Summer Trout Fishing Tips To Keep You Cool And Bite Hot

he author’s son Kazden Haugen was all smiles over this plump hatchery rainbow he caught on a back-trolled plug and bait. Photos by Scott and Tiffany Haugen

With California’s first Free Fishing Day set for this Saturday, this weekend would be a great time to try your luck for summer trout. It can be a challenge, but check out this report from From our Field to Fire team of Scott and Tiffany Haugen, which appears in our June issue:

By Scott Haugen

Typically, June marks the beginning of excessively hot days in California. While we might feel the heat, many trout rivers and streams are still running cooler. As a result, trout will be holding in slower, less taxing waters.

As water temperatures stay cool, target trout in eddies, pockets and along slow-moving current edges. But once the water temperature rises, trout will spread out. Hatchery trout will still hold in the more gentle flowing water, but they’ll also move into shallow riffles for protection, food and cooler temperatures.


If you want to target wild trout in June, concentrate on fishing deep holes. Due to the volume of water and boiling conditions, these can be challenging places to fish.

Once the water warms up in July, then focus on fishing fast water. In July, a lot of wild trout hold in fast-moving water, anywhere from 3 to 8 feet deep. Of course, depth may vary depending on the river. Search for the fastest-moving riffles in the river you’re fishing, and that’s likely a good place to target wild trout in the summer heat.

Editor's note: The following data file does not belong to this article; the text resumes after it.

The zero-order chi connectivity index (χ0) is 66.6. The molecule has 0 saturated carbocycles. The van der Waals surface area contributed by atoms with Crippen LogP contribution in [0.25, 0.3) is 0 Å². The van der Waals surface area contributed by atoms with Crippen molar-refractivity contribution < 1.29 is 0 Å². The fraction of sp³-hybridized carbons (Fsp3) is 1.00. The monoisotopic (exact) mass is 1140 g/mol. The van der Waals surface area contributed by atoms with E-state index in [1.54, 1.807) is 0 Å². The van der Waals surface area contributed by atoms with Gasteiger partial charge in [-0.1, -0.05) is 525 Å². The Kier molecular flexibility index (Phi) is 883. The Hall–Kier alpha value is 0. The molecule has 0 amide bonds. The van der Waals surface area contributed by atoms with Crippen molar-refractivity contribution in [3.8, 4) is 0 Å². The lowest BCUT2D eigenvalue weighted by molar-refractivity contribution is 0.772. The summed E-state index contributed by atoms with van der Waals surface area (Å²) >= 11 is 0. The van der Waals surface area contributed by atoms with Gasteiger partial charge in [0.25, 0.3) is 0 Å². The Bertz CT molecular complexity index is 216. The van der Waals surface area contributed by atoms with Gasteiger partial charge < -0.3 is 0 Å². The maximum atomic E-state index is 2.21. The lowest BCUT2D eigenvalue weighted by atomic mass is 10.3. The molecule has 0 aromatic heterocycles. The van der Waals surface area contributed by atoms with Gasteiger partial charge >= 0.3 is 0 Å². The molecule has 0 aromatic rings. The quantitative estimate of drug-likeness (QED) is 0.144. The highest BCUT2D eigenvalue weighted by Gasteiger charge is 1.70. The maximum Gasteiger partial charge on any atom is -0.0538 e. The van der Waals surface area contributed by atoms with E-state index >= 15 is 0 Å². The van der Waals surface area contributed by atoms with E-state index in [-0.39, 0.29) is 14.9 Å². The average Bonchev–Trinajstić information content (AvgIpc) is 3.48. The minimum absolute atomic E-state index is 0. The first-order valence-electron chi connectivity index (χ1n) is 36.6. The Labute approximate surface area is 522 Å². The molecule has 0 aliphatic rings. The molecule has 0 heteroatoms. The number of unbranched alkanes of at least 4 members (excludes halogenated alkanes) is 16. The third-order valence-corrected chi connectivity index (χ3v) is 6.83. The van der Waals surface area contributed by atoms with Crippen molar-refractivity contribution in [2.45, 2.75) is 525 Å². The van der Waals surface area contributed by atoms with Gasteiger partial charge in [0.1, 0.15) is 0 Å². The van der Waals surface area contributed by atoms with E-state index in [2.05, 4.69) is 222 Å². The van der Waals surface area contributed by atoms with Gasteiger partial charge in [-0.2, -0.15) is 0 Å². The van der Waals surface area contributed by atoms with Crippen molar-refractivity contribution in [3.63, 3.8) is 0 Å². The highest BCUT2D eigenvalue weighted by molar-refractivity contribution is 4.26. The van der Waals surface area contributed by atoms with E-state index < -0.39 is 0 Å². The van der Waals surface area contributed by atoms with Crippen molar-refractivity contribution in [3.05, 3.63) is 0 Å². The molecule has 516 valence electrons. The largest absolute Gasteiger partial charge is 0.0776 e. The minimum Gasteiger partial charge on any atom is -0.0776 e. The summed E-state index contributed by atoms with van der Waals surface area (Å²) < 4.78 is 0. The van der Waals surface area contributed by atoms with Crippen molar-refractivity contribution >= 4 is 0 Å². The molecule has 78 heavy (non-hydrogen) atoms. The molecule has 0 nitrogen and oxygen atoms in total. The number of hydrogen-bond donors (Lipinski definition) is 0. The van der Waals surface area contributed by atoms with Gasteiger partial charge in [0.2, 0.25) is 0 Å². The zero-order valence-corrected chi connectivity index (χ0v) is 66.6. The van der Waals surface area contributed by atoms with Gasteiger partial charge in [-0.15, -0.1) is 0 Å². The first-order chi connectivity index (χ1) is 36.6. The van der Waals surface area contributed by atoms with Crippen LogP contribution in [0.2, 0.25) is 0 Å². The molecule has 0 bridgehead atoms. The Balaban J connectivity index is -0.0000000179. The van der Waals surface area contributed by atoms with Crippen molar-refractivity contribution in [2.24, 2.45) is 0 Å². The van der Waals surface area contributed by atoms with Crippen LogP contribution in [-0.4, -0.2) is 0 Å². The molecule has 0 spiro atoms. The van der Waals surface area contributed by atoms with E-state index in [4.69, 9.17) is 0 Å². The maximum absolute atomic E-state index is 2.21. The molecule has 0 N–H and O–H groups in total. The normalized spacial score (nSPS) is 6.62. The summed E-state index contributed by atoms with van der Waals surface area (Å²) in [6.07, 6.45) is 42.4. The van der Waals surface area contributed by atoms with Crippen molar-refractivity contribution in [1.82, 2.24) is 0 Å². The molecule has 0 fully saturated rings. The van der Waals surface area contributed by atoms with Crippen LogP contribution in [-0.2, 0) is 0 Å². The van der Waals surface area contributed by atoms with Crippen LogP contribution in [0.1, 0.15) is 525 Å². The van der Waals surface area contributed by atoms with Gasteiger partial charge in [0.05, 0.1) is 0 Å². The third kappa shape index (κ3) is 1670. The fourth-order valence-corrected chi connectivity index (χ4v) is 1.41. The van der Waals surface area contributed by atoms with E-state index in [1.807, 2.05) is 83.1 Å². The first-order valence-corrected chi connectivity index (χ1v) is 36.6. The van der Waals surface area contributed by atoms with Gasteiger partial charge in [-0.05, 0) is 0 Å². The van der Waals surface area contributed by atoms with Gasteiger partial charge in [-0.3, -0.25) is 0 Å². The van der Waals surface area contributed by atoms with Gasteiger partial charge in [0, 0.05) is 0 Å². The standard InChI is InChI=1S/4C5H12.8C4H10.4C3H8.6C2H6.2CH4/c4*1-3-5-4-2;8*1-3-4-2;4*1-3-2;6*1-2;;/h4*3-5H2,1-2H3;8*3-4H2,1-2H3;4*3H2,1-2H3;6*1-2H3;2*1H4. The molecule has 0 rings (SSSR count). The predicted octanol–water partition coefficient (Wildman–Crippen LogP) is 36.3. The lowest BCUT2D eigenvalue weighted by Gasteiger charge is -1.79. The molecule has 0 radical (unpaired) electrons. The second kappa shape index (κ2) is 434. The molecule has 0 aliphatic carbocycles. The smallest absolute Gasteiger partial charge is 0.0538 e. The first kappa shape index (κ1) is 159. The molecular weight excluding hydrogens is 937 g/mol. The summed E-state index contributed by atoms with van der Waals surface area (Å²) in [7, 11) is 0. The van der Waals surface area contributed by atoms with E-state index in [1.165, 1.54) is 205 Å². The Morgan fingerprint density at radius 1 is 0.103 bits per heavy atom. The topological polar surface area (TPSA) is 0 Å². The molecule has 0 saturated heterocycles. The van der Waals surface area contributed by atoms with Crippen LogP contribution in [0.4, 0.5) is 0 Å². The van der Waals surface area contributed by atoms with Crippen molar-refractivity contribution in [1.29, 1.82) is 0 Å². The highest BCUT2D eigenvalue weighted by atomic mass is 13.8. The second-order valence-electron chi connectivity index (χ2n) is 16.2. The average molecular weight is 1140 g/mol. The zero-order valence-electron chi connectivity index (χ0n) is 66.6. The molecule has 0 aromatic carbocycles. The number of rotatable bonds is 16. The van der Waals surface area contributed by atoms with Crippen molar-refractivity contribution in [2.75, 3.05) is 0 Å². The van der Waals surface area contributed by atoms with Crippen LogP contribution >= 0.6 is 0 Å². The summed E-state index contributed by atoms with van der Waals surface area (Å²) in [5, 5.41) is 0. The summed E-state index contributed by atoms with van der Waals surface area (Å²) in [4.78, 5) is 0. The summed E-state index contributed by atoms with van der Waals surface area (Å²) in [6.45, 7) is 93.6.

Whether fishing from a boat or off the bank, casting lures and spinners could be the most popular approach for trout anglers throughout California. Hardware like the Thomas Buoyant,

Mepps Spinner and Rooster Tail are traditional go-tos, but don’t be afraid to try something different, like a size 2 Blue Fox with an orange body and gold blade, which is an option that worked great for me last summer.

What I find interesting is that the previous two summers my standby gold and red Thomas Buoyant was the hot lure, but the trout shied away from it last summer. In fact, I was struggling to consistently catch trout – even hatchery fish – on any lures. But when I tried the Blue Fox, things quickly changed.

I’m a fan of Rooster Tail spinners in a range of sizes and colors. I’ve also had good success on Rooster Tail Minnows in clear water conditions. I think the detailed design, including a prominent eye, entices finicky trout into biting.


When fishing from a boat, I love back-trolling plugs for trout. Whether I’m fishing the plugs or removing the hooks and using it as a diver with bait, this is a great way to cover water and search for trout.

The past few summers my go-to trout plug has been the Mag Lip in sizes 2.0 and 2.5. I’ll use a 3.0 Mag Lip as a diver, removing the hooks and running a 2-foot leader off the back, to which I’ll have a single egg, half of a nightcrawler or a pinch of nightcrawler with a salad shrimp threaded onto the bend of the hook. Trout have a powerful sense of smell, so targeting more than just their sight can be the key.


Fly fishing – especially with dry flies – can be very effective for summer trout in transition. Early morning and evening are great times, as is fishing shade and riffles anytime of day. In June it’s hard to beat a green caddis. On those cloudy days when there’s a green caddis hatch, concentrate on fishing riffles that are moving at about walking speed with a little bit of chop on the surface.